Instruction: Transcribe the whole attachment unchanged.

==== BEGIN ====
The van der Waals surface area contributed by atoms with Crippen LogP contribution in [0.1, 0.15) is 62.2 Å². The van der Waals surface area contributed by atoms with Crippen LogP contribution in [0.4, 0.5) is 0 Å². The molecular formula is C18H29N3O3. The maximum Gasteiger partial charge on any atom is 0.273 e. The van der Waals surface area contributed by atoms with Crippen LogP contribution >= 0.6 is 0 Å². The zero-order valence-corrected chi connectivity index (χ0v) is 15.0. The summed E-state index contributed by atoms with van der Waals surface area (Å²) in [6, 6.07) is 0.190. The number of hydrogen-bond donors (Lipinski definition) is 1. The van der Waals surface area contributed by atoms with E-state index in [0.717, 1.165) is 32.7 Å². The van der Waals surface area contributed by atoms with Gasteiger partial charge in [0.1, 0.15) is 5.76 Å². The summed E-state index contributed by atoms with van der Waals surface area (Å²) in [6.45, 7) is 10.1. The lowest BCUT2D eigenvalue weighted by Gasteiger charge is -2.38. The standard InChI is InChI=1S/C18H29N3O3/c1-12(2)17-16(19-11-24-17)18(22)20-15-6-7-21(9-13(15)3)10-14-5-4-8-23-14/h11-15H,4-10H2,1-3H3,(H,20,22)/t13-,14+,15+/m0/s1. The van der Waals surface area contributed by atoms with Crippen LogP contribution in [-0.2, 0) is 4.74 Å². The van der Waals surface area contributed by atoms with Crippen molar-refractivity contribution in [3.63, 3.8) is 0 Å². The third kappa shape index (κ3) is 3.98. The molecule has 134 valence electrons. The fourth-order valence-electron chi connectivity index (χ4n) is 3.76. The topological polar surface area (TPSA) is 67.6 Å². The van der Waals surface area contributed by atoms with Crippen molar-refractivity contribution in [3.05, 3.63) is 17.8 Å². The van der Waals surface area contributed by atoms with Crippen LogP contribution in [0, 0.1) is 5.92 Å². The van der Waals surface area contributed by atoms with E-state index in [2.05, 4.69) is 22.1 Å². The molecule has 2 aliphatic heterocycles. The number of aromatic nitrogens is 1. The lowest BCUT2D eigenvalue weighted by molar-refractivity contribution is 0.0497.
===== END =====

The van der Waals surface area contributed by atoms with Crippen LogP contribution in [0.1, 0.15) is 62.2 Å². The van der Waals surface area contributed by atoms with Crippen LogP contribution in [0.4, 0.5) is 0 Å². The molecular formula is C18H29N3O3. The maximum Gasteiger partial charge on any atom is 0.273 e. The van der Waals surface area contributed by atoms with Crippen LogP contribution >= 0.6 is 0 Å². The zero-order valence-corrected chi connectivity index (χ0v) is 15.0. The summed E-state index contributed by atoms with van der Waals surface area (Å²) in [6, 6.07) is 0.190. The number of hydrogen-bond donors (Lipinski definition) is 1. The van der Waals surface area contributed by atoms with E-state index in [0.717, 1.165) is 32.7 Å². The van der Waals surface area contributed by atoms with Gasteiger partial charge in [0.1, 0.15) is 5.76 Å². The summed E-state index contributed by atoms with van der Waals surface area (Å²) in [6.45, 7) is 10.1. The lowest BCUT2D eigenvalue weighted by Gasteiger charge is -2.38. The standard InChI is InChI=1S/C18H29N3O3/c1-12(2)17-16(19-11-24-17)18(22)20-15-6-7-21(9-13(15)3)10-14-5-4-8-23-14/h11-15H,4-10H2,1-3H3,(H,20,22)/t13-,14+,15+/m0/s1. The van der Waals surface area contributed by atoms with Crippen LogP contribution in [-0.2, 0) is 4.74 Å². The van der Waals surface area contributed by atoms with Crippen molar-refractivity contribution in [3.63, 3.8) is 0 Å². The third kappa shape index (κ3) is 3.98. The molecule has 134 valence electrons. The fourth-order valence-electron chi connectivity index (χ4n) is 3.76. The topological polar surface area (TPSA) is 67.6 Å². The van der Waals surface area contributed by atoms with Crippen molar-refractivity contribution in [3.05, 3.63) is 17.8 Å². The van der Waals surface area contributed by atoms with Crippen LogP contribution in [0, 0.1) is 5.92 Å². The van der Waals surface area contributed by atoms with E-state index in [2.05, 4.69) is 22.1 Å². The molecule has 2 aliphatic heterocycles. The number of aromatic nitrogens is 1. The lowest BCUT2D eigenvalue weighted by molar-refractivity contribution is 0.0497.